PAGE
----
Limits...
The effects of alerting signals in masked priming.

Fischer R, Plessow F, Kiesel A - Front Psychol (2013)

Bottom Line: Alerting signals often serve to reduce temporal uncertainty by predicting the time of stimulus onset.The resulting response time benefits have often been explained by facilitated translation of stimulus codes into response codes on the basis of established stimulus-response (S-R) links.Alerting signals resulted in significantly enhanced masked priming effects for masked prime stimuli that included and that did not include established S-R links (i.e., target vs. novel primes).

View Article: PubMed Central - PubMed

Affiliation: Department of Psychology, Technische Universität Dresden Dresden, Germany.

ABSTRACT
Alerting signals often serve to reduce temporal uncertainty by predicting the time of stimulus onset. The resulting response time benefits have often been explained by facilitated translation of stimulus codes into response codes on the basis of established stimulus-response (S-R) links. In paradigms of masked S-R priming alerting signals also modulate response activation processes triggered by subliminally presented prime stimuli. In the present study we tested whether facilitation of visuo-motor translation processes due to alerting signals critically depends on established S-R links. Alerting signals resulted in significantly enhanced masked priming effects for masked prime stimuli that included and that did not include established S-R links (i.e., target vs. novel primes). Yet, the alerting-priming interaction was more pronounced for target than for novel primes. These results suggest that effects of alerting signals on masked priming are especially evident when S-R links between prime and target exist. At the same time, an alerting-priming interaction also for novel primes suggests that alerting signals also facilitate stimulus-response translation processes when masked prime stimuli provide action-trigger conditions in terms of programmed S-R links.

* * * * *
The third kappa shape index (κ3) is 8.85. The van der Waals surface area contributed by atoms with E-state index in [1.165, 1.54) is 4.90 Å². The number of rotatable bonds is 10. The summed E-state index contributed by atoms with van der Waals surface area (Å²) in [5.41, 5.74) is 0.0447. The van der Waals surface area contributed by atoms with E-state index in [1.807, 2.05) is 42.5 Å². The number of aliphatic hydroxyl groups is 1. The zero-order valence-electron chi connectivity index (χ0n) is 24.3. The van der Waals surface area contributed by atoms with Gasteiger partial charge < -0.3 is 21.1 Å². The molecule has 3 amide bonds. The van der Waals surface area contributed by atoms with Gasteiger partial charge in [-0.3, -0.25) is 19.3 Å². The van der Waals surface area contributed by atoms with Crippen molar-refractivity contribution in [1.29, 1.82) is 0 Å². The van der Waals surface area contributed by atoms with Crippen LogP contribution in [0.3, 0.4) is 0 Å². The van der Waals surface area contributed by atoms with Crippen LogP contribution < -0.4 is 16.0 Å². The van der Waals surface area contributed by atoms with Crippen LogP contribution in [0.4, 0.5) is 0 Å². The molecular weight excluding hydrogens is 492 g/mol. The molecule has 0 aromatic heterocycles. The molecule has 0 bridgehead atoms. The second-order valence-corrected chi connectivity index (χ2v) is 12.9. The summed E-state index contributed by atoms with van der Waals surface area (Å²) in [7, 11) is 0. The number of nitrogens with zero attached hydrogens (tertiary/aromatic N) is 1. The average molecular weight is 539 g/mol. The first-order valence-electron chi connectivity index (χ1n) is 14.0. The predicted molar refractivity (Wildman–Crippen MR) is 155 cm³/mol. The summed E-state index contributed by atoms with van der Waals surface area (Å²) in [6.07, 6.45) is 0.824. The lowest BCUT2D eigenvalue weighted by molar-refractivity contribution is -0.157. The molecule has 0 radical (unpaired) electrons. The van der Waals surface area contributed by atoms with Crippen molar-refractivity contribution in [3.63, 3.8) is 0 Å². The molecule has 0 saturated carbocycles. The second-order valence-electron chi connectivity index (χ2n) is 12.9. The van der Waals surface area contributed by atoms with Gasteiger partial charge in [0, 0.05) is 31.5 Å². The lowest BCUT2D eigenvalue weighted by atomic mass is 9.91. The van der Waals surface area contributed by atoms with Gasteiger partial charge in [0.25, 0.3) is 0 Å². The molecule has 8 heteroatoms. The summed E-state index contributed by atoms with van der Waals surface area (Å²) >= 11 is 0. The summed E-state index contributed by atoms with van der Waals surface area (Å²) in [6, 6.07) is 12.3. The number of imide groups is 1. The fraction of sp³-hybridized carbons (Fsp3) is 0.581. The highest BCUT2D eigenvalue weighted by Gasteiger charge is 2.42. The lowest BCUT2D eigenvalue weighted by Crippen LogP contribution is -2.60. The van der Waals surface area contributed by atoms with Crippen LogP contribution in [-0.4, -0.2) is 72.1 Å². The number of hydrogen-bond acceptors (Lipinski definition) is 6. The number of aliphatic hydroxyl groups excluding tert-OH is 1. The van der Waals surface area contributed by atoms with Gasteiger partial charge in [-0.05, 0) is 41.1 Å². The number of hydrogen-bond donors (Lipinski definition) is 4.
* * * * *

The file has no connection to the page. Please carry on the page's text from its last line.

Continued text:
No MeSH data available.


Related in: MedlinePlus

Percentiles of participants' response times (RTs) in Experiment 2 as a function of the absence vs. presence of an alerting signal for target primes and novel primes, respectively.